Walsh Says He Would Help Locked Out National Grid Workers If Asked

State legislators and Mayor Martin Walsh said this week they would help National Grid gas workers in their 11-week lockout battle if asked by the workers to assist in any way.

The lockout of two United Steelworkers unions in the gas line division of National Grid has gone on for 11 weeks, and all of it seemed to come to a head on Monday morning, Labor Day, in Boston’s Park Plaza – where the workers made a strong showing and stole the show outside the Greater Boston Labor Council’s Labor Day Breakfast.

Mayor Martin Walsh took a detour from going into the Park Plaza hotel on Monday to visit with the hundreds of workers gathered in the Plaza. In Boston, not many have spoken about the lockout, though National Grid workers have been present picketing many jobs around the city.

Later, Walsh said he has offered his assistance to the workers in any way that is helpful, but by Monday, had not been asked by the workers to help.

“Being out long-term hurts both the worker and the consumer, and Mayor Walsh hopes they come to a quick resolution,” read a statement from his office.

State Rep. Dan Ryan was also present outside the Labor-Breakfast Monday and said he pledged his support to the National Grid workers as well. Rep. Ryan signed on to a letter in June from several state legislators at the outset of the lockout.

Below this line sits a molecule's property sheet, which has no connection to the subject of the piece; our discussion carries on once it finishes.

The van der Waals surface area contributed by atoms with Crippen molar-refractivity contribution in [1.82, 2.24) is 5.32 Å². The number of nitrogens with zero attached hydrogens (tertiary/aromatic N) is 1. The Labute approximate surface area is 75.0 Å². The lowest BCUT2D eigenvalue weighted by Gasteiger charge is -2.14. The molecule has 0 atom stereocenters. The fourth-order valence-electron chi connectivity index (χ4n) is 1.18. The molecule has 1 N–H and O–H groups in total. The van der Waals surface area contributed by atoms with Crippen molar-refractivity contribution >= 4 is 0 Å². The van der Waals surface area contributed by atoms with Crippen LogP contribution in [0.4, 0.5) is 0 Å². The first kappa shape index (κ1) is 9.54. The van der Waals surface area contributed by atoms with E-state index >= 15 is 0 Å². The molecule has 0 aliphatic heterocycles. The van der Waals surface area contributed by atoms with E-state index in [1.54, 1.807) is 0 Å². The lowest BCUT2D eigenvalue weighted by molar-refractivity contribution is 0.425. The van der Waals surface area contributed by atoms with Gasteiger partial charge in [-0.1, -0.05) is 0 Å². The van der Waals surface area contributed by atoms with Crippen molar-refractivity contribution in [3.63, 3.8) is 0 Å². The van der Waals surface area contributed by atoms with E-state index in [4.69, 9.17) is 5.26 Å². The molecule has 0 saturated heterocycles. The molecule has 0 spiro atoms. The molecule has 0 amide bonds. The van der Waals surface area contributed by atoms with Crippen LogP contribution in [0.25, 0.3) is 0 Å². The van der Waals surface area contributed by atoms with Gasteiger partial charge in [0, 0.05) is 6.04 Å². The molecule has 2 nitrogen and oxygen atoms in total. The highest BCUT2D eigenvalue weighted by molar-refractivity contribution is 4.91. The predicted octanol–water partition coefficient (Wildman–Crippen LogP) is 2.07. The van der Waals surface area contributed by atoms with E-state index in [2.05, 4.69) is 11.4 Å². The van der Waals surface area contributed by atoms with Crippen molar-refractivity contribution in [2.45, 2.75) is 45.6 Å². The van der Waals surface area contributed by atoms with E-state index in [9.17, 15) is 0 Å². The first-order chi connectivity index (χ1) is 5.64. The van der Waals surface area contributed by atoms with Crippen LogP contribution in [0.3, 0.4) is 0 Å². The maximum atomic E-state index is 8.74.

“The contract between a public utility and its frontline employees is a matter of great public interest,” he wrote. “It is incumbent upon all parties, workers and management alike, to approach such contract negotiations with a spirit of fairness and compromise…The very nature of live gas-line work including making repairs, fixing leaks, marking out the location of pipes and connections in our neighborhoods and near our schools and hospitals makes this work particularly sensitive. We need National Grid to ensure that gas work is done by knowledgeable experts with years of experience. The trained workforce traditionally under contract with National Grid is already the best safeguard against potentially catastrophic accidental harm.”

The politics of the matter shone through clearly on Monday morning during the rally in the street with the state’s political elite, but another piece of the puzzle is the day-to-day reality of having lost health insurance, paychecks and having to stage labor’s most ardent fight of the past decade.

For Rocky Leo, who was standing tall in the crowd down in Boston Monday, the lockout has a human angle – and he said that is exactly what the company is trying to exploit.

“They’re banking on us not getting by – we workers going under and losing our health care and defaulting on our mortgages so we have to get in,” he said. “It’s a struggle. It’s been 11 weeks since we were locked out. It’s really hard on many of us and that’s their strategy. They figure we’ll give in.

“Five days in, they took our health care away,” he continued. “We had a guy who had just had his leg amputated, and people with diabetes who needed care and children who are being treated for cancer. That’s what we have here.”